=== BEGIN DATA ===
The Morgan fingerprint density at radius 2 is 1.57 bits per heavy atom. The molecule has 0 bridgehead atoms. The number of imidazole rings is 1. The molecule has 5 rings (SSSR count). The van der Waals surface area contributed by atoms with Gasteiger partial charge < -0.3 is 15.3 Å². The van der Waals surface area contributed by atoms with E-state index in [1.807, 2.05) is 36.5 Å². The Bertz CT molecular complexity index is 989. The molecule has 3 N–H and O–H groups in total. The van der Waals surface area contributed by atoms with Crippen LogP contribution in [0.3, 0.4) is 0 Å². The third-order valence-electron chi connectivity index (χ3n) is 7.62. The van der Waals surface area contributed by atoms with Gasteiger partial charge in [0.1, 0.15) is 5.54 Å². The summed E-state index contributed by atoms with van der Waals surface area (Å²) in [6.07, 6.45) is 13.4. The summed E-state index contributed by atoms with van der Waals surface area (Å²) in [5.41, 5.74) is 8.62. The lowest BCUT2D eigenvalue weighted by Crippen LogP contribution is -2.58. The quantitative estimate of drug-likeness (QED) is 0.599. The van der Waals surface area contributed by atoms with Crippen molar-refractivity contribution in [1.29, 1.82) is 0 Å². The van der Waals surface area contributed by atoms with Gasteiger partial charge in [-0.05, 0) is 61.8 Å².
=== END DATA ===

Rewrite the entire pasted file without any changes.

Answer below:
The Morgan fingerprint density at radius 2 is 1.57 bits per heavy atom. The molecule has 0 bridgehead atoms. The number of imidazole rings is 1. The molecule has 5 rings (SSSR count). The van der Waals surface area contributed by atoms with Gasteiger partial charge < -0.3 is 15.3 Å². The van der Waals surface area contributed by atoms with E-state index in [1.807, 2.05) is 36.5 Å². The Bertz CT molecular complexity index is 989. The molecule has 3 N–H and O–H groups in total. The van der Waals surface area contributed by atoms with Crippen LogP contribution in [0.3, 0.4) is 0 Å². The third-order valence-electron chi connectivity index (χ3n) is 7.62. The van der Waals surface area contributed by atoms with Gasteiger partial charge in [0.1, 0.15) is 5.54 Å². The summed E-state index contributed by atoms with van der Waals surface area (Å²) in [6.07, 6.45) is 13.4. The summed E-state index contributed by atoms with van der Waals surface area (Å²) in [5.41, 5.74) is 8.62. The lowest BCUT2D eigenvalue weighted by Crippen LogP contribution is -2.58. The quantitative estimate of drug-likeness (QED) is 0.599. The van der Waals surface area contributed by atoms with Crippen molar-refractivity contribution in [1.29, 1.82) is 0 Å². The van der Waals surface area contributed by atoms with Gasteiger partial charge in [-0.05, 0) is 61.8 Å².